– Thomas
    Aug 15, 2009 at 17:00
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    'Router has a minimum of two interfaces' instead of two IP's would be more correct.
    – Marcin
    Aug 15, 2009 at 18:56
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    @Marcin: A router need not have two interfaces. It could be routing between multiple (tagged) VLANs on one interface, or even multiple subnets on the same VLAN & interface.
    – derobert
    Aug 16, 2009 at 4:39

Routers usually do, but don't have to have IP addresses. Routing itself does not require any of the interfaces to have an IP bound to them. When a packet arrives on any interface, the IP headers get inspected, primarly the destination IP. That gets compared against the routing table, and as long as it fits into one of the specified ranges (or the default route if not), it gets put on the corresponding INTERFACE, not IP. At no point in this process the router needs it's own IP. The only reason they have them is so you can access them remotely for maintenance, or to easily keep track of which interface belongs on what network.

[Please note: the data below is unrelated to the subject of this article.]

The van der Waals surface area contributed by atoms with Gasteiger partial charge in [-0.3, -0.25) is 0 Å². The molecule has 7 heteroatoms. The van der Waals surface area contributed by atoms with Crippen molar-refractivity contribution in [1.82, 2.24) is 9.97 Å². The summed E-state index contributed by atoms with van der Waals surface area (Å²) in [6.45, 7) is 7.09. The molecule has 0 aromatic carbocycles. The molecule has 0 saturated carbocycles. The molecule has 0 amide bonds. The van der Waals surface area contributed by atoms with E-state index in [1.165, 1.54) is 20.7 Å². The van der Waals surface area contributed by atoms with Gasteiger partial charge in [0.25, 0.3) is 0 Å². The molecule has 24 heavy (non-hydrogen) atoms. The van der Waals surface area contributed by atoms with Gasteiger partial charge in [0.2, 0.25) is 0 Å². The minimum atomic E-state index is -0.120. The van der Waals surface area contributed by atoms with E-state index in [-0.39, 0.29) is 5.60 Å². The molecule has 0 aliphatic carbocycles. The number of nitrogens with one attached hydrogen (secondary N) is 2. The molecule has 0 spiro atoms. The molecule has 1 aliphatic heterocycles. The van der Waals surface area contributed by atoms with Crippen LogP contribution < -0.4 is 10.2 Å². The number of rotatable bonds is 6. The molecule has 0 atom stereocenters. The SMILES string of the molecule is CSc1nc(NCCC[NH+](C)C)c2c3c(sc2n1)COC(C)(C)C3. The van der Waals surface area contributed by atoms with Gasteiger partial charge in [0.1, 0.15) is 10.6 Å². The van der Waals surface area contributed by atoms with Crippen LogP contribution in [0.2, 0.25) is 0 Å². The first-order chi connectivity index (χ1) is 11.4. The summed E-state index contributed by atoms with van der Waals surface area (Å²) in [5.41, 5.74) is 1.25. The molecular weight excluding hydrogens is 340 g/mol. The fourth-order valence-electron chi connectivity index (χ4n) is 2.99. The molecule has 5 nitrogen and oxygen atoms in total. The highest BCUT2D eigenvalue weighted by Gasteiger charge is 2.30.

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    Almost right. On multiaccess networks the IP is of course used to find what circuit (frame relay or ATM) or what destination MAC (ethernet) the router is on. Not needed for the router itself though. So maintenance is not the only reason.
    – Thomas
    Aug 15, 2009 at 17:11
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    Ah nice, didnt know that, never used frame relay or ATM.
    – Marcin
    Aug 15, 2009 at 18:55
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    Without an IP address associated with an interface, there is no way for stations on the LAN connected to the interface to resolve eth hardware address of the interface. So, while it's not (necessarily) needed for the administration of the router, it's needed for IP traffic to pass through. A switch does not need an IP address, other than for management, though, as it's purely a "layer 2" device.
    – Vatine
    Aug 17, 2009 at 12:36
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    @Marcin They also need an IP address to use as source address on any error messages generated in case a packet cannot be routed. It is possible to use the same address for all interfaces.
    – kasperd
    Jan 7, 2016 at 9:18
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    @Vatine but one ip addr shoud be enouth to resove its mac addr